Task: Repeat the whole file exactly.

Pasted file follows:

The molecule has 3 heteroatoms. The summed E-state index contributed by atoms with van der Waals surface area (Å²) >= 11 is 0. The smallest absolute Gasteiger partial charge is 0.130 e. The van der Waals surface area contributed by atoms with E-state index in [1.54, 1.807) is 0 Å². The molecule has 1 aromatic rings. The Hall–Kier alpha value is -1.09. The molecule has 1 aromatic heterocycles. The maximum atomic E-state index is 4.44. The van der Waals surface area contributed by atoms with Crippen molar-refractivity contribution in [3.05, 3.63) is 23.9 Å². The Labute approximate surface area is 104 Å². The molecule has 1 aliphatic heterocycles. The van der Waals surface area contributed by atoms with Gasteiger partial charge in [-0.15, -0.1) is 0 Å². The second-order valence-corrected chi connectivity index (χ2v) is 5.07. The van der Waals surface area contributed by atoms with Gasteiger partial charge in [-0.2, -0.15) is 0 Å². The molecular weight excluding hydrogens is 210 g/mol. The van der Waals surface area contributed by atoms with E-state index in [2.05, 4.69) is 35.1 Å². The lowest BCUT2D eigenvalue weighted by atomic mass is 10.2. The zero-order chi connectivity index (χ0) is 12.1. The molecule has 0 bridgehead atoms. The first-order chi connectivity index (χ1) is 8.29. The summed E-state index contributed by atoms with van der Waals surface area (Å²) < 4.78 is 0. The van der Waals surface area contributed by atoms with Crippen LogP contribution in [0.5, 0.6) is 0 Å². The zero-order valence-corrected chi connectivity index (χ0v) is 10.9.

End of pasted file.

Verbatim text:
The molecule has 3 heteroatoms. The summed E-state index contributed by atoms with van der Waals surface area (Å²) >= 11 is 0. The smallest absolute Gasteiger partial charge is 0.130 e. The van der Waals surface area contributed by atoms with E-state index in [1.54, 1.807) is 0 Å². The molecule has 1 aromatic rings. The Hall–Kier alpha value is -1.09. The molecule has 1 aromatic heterocycles. The maximum atomic E-state index is 4.44. The van der Waals surface area contributed by atoms with Crippen molar-refractivity contribution in [3.05, 3.63) is 23.9 Å². The Labute approximate surface area is 104 Å². The molecule has 1 aliphatic heterocycles. The van der Waals surface area contributed by atoms with Gasteiger partial charge in [-0.15, -0.1) is 0 Å². The second-order valence-corrected chi connectivity index (χ2v) is 5.07. The van der Waals surface area contributed by atoms with Gasteiger partial charge in [-0.2, -0.15) is 0 Å². The molecular weight excluding hydrogens is 210 g/mol. The van der Waals surface area contributed by atoms with E-state index in [2.05, 4.69) is 35.1 Å². The lowest BCUT2D eigenvalue weighted by atomic mass is 10.2. The zero-order chi connectivity index (χ0) is 12.1. The molecule has 0 bridgehead atoms. The first-order chi connectivity index (χ1) is 8.29. The summed E-state index contributed by atoms with van der Waals surface area (Å²) < 4.78 is 0. The van der Waals surface area contributed by atoms with Crippen LogP contribution in [0.5, 0.6) is 0 Å². The zero-order valence-corrected chi connectivity index (χ0v) is 10.9.